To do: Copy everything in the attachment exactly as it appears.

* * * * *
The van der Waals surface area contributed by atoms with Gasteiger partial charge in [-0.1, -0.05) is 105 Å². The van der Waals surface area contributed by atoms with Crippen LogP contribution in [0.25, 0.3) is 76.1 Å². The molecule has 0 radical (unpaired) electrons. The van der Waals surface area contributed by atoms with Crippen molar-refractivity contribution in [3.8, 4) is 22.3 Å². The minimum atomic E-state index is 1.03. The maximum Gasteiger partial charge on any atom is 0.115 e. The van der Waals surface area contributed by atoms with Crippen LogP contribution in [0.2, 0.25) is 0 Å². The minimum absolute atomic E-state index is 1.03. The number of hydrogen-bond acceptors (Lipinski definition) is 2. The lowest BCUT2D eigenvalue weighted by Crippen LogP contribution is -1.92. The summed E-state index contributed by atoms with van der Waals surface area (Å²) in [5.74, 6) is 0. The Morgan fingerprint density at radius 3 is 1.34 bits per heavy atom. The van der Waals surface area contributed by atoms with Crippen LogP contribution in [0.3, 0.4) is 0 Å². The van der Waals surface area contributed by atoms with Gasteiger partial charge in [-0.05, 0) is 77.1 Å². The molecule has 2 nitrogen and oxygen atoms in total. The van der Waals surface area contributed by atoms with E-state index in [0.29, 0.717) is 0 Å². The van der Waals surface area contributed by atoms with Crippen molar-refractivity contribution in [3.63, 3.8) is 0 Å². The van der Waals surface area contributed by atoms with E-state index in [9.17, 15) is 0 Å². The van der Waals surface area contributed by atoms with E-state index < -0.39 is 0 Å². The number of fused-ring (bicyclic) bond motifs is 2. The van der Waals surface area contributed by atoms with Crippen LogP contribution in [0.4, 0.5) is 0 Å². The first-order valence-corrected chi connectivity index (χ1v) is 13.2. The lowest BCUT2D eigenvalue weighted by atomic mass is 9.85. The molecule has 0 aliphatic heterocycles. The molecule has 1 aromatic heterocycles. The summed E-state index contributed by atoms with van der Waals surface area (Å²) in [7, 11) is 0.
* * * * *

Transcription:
The van der Waals surface area contributed by atoms with Gasteiger partial charge in [-0.1, -0.05) is 105 Å². The van der Waals surface area contributed by atoms with Crippen LogP contribution in [0.25, 0.3) is 76.1 Å². The molecule has 0 radical (unpaired) electrons. The van der Waals surface area contributed by atoms with Crippen molar-refractivity contribution in [3.8, 4) is 22.3 Å². The minimum atomic E-state index is 1.03. The maximum Gasteiger partial charge on any atom is 0.115 e. The van der Waals surface area contributed by atoms with Crippen LogP contribution in [0.2, 0.25) is 0 Å². The minimum absolute atomic E-state index is 1.03. The number of hydrogen-bond acceptors (Lipinski definition) is 2. The lowest BCUT2D eigenvalue weighted by Crippen LogP contribution is -1.92. The summed E-state index contributed by atoms with van der Waals surface area (Å²) in [5.74, 6) is 0. The Morgan fingerprint density at radius 3 is 1.34 bits per heavy atom. The van der Waals surface area contributed by atoms with Crippen LogP contribution in [0.3, 0.4) is 0 Å². The van der Waals surface area contributed by atoms with Gasteiger partial charge in [-0.05, 0) is 77.1 Å². The molecule has 2 nitrogen and oxygen atoms in total. The van der Waals surface area contributed by atoms with E-state index in [0.29, 0.717) is 0 Å². The van der Waals surface area contributed by atoms with Crippen molar-refractivity contribution in [3.63, 3.8) is 0 Å². The van der Waals surface area contributed by atoms with E-state index in [9.17, 15) is 0 Å². The van der Waals surface area contributed by atoms with E-state index < -0.39 is 0 Å². The number of fused-ring (bicyclic) bond motifs is 2. The van der Waals surface area contributed by atoms with Crippen LogP contribution in [0.4, 0.5) is 0 Å². The first-order valence-corrected chi connectivity index (χ1v) is 13.2. The lowest BCUT2D eigenvalue weighted by atomic mass is 9.85. The molecule has 0 aliphatic heterocycles. The molecule has 1 aromatic heterocycles. The summed E-state index contributed by atoms with van der Waals surface area (Å²) in [7, 11) is 0.